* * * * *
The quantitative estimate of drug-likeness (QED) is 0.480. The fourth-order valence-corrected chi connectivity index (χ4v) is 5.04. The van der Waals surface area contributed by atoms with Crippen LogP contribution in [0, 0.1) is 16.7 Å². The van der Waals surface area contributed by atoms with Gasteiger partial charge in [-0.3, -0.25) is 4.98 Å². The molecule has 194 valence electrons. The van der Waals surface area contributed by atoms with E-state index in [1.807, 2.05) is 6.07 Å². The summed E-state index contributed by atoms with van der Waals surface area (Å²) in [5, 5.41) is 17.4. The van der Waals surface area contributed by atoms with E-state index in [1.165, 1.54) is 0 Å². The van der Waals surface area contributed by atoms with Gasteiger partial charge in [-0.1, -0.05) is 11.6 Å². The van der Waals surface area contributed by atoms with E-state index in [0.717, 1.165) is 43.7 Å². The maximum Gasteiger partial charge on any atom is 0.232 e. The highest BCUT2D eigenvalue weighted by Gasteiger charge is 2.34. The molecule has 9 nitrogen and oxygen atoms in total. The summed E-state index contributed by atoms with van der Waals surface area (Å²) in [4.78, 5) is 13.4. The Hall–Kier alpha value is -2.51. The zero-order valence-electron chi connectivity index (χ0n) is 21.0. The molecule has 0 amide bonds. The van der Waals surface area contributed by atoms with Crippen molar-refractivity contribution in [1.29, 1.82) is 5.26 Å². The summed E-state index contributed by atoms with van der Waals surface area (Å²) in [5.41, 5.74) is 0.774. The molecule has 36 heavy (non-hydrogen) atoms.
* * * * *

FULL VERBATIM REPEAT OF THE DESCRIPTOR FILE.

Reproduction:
The quantitative estimate of drug-likeness (QED) is 0.480. The fourth-order valence-corrected chi connectivity index (χ4v) is 5.04. The van der Waals surface area contributed by atoms with Crippen LogP contribution in [0, 0.1) is 16.7 Å². The van der Waals surface area contributed by atoms with Gasteiger partial charge in [-0.3, -0.25) is 4.98 Å². The molecule has 194 valence electrons. The van der Waals surface area contributed by atoms with E-state index in [1.807, 2.05) is 6.07 Å². The summed E-state index contributed by atoms with van der Waals surface area (Å²) in [5, 5.41) is 17.4. The van der Waals surface area contributed by atoms with E-state index in [1.165, 1.54) is 0 Å². The van der Waals surface area contributed by atoms with Gasteiger partial charge in [-0.1, -0.05) is 11.6 Å². The van der Waals surface area contributed by atoms with E-state index in [0.717, 1.165) is 43.7 Å². The maximum Gasteiger partial charge on any atom is 0.232 e. The highest BCUT2D eigenvalue weighted by Gasteiger charge is 2.34. The molecule has 9 nitrogen and oxygen atoms in total. The summed E-state index contributed by atoms with van der Waals surface area (Å²) in [4.78, 5) is 13.4. The Hall–Kier alpha value is -2.51. The zero-order valence-electron chi connectivity index (χ0n) is 21.0. The molecule has 0 amide bonds. The van der Waals surface area contributed by atoms with Crippen molar-refractivity contribution in [1.29, 1.82) is 5.26 Å². The summed E-state index contributed by atoms with van der Waals surface area (Å²) in [5.41, 5.74) is 0.774. The molecule has 36 heavy (non-hydrogen) atoms.